Mastery over the mind is to get control over the mind than it being wondering on its own. This control can be used to get sustained focus on any experiance (sometimes called absorption) which is feld so you can understand it better by closer scrutiny and analysis, i.e., right concentration. In order to do this you need be aware of what these experiences, i.e., right mindfulness. In order to realise this you have to apply effort to have the right mind states to foster development of concentration.

Ultimately this gives arise to the understanding on how the eradicate stress and suffering, i.e., Right View. With the propers understanding, your resolve is always conducive, i.e., Right Intention.

Where this was Conceived

This was formulated by the Buddha based on experience of his aesthetic practices and princely life before when he said realised it is futile to follow both paths.2 Final realisation coming under the Bodhi Tree in Bodh Gaya on the day of enlightenment, i.e., following the middle path worked hence if was confirmed through direct experience. 3

Where was this 1st Preached and What Elaboration are Available

This was 1st preached in the Dhamma,cakka Pavattana Sutta as the middle way was preached in Sarnath. More detail elaboration of it is found in the (Magga) Vibhaṅga Sutta. Right view is one of the most important items as without it you will not take or walk the path. A detail elaboration of this is found in the: Samma,ditthi Sutta.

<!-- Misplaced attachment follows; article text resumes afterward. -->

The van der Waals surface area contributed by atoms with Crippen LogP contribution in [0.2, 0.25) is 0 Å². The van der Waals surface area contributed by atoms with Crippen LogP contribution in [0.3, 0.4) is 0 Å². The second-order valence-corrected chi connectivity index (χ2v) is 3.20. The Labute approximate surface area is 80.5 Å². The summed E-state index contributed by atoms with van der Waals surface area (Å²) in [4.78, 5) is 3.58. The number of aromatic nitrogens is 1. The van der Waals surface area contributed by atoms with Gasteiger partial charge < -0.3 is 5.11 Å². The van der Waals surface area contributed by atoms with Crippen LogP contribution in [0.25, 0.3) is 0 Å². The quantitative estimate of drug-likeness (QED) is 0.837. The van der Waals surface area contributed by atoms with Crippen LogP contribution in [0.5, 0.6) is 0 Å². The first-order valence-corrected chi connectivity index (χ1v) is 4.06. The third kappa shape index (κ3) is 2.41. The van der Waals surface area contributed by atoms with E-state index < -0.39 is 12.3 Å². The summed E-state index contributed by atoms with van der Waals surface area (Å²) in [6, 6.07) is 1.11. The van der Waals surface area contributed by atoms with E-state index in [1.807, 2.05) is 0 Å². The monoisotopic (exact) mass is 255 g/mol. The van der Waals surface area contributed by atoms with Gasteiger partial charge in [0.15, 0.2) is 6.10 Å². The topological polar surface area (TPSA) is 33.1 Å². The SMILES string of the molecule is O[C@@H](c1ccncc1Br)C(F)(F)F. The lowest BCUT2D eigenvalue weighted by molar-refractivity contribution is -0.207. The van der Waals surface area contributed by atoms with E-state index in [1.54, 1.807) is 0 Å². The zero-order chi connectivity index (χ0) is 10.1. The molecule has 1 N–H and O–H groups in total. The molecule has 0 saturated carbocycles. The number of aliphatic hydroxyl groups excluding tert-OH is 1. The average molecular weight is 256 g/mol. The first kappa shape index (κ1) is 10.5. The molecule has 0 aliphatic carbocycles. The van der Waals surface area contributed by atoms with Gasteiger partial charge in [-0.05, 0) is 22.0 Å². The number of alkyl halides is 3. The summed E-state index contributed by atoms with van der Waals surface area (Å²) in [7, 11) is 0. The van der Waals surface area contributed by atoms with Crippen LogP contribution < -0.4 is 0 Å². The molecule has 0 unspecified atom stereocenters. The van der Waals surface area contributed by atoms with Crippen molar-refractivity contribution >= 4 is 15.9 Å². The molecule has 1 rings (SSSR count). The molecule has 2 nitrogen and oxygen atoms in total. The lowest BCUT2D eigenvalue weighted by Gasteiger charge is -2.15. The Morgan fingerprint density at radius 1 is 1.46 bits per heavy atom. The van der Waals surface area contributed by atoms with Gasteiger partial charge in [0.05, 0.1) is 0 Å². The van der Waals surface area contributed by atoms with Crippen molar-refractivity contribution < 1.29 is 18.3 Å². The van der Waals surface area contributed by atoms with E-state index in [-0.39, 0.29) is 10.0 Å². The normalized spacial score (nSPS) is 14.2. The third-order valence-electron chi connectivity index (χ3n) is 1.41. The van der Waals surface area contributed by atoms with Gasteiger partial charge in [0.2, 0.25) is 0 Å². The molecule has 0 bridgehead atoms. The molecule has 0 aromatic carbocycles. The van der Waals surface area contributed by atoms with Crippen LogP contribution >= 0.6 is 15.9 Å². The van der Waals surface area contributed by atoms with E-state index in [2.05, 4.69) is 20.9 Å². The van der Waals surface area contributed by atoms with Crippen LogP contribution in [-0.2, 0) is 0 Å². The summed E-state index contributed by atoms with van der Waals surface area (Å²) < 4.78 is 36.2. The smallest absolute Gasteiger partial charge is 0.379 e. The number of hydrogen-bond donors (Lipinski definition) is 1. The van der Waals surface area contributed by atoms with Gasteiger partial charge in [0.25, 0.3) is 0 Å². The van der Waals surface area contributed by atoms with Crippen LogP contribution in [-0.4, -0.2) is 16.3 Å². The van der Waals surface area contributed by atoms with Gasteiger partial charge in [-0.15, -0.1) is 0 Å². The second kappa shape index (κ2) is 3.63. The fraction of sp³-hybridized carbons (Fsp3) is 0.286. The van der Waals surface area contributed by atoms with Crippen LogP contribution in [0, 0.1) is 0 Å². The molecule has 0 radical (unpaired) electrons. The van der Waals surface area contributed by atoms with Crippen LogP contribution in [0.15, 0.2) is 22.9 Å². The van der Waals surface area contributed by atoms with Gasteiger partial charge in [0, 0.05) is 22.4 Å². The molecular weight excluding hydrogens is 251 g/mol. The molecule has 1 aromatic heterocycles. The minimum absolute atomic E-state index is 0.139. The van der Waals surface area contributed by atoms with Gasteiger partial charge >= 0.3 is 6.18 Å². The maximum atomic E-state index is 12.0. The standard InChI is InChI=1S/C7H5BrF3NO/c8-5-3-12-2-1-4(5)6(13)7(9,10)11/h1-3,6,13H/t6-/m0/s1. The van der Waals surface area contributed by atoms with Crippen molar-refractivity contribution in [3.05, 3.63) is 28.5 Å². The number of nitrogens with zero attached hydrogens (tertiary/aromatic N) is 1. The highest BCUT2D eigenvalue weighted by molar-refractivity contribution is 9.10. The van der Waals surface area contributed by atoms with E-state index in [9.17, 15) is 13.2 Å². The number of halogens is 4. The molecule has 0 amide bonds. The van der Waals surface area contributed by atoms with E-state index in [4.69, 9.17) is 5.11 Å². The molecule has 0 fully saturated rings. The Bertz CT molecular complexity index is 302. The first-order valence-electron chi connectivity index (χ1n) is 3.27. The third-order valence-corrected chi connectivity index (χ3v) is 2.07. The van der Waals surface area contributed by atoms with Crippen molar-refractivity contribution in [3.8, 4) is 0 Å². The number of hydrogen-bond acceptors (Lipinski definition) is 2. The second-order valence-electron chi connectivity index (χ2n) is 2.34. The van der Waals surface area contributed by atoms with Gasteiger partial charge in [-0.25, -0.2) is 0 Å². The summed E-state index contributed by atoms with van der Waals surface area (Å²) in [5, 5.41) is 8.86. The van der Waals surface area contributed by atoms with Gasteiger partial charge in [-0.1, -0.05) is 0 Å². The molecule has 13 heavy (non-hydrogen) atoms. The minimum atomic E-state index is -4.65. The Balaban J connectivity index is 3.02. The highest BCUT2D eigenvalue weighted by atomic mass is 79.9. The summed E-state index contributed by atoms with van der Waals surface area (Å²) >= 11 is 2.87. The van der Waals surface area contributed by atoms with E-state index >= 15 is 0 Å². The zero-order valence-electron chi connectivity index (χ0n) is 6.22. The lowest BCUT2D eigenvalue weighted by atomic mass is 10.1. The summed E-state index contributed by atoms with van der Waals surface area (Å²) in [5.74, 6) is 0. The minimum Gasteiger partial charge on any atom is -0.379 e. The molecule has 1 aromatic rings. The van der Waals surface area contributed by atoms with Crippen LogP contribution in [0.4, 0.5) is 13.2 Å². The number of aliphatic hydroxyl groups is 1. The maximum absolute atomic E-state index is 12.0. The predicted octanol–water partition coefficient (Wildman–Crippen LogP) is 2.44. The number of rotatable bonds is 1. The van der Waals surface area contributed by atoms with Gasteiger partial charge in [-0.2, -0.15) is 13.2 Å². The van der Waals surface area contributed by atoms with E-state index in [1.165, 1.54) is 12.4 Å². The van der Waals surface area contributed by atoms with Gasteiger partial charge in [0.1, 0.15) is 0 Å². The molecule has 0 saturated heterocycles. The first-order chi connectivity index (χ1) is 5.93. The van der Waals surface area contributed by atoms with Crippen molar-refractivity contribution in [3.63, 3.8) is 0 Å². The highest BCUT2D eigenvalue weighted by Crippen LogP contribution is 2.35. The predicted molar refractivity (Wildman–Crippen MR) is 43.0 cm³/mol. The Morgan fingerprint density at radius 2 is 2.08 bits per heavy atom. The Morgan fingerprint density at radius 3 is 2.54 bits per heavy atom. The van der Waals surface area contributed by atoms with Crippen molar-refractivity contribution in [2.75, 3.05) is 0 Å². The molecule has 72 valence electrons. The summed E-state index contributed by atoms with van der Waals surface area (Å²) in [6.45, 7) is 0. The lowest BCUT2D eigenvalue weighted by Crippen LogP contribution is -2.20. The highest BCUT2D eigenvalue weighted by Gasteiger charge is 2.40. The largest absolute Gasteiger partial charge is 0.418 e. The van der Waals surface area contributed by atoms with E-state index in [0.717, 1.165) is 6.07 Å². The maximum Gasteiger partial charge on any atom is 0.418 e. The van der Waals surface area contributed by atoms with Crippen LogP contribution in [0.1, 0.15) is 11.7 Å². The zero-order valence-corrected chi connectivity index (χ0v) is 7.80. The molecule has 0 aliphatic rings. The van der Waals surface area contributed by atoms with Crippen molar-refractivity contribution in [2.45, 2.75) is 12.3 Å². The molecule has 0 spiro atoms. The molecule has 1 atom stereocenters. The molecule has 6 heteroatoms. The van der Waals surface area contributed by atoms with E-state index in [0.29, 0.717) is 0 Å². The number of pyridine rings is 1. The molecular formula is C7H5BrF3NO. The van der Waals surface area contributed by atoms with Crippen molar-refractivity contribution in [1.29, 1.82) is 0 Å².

1 See: An Introduction to the Brahma,jāla Sutta by Piya Tan and Brahma,jala Sutta.

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...

But by these painful austerities, I did not attain any superhuman state, nor any distinction in knowledge and vision worthy of the noble ones. Could there be another path to awakening?’ Then, Aggi,vessana, I thought thus, ‘I recall that when my father the Sakya was occupied while I was sitting in the cool shade of a rose-apple tree, quite secluded from sensual pleasures, secluded from unwholesome states, I entered upon and abided in the first dhyana that is accompanied by initial application and sustained application, zest and joy born of seclusion. Could that be the path to awakening?’ Then following on that memory, Aggi,vessana, I realized, ‘That is the path to awakening!’ I thought thus, ‘Why do I fear the pleasure that has nothing to do with sensual pleasures and unwholesome states?’ I thought thus, ‘I do not fear the pleasure that has nothing to do with sensual pleasures and unwholesome states!’ I thought thus, Aggi,vessana, ‘It is not easy to attain that pleasure with a body so excessively emaciated. Suppose I ate some solid food—some boiled rice and gruel.’ And so, Aggi,vessana, I ate some solid food, boiled rice and gruel. Now at that time, Aggi,vessana, the five monks were waiting upon me, thinking, ‘If our recluse Gotama achieve some higher state, he will inform us.’ But when I ate the boiled rice and gruel, the five monks were disgusted and left me, thinking, ‘The recluse Gotama now lives luxuriously. He has given up the quest and reverted to luxury!’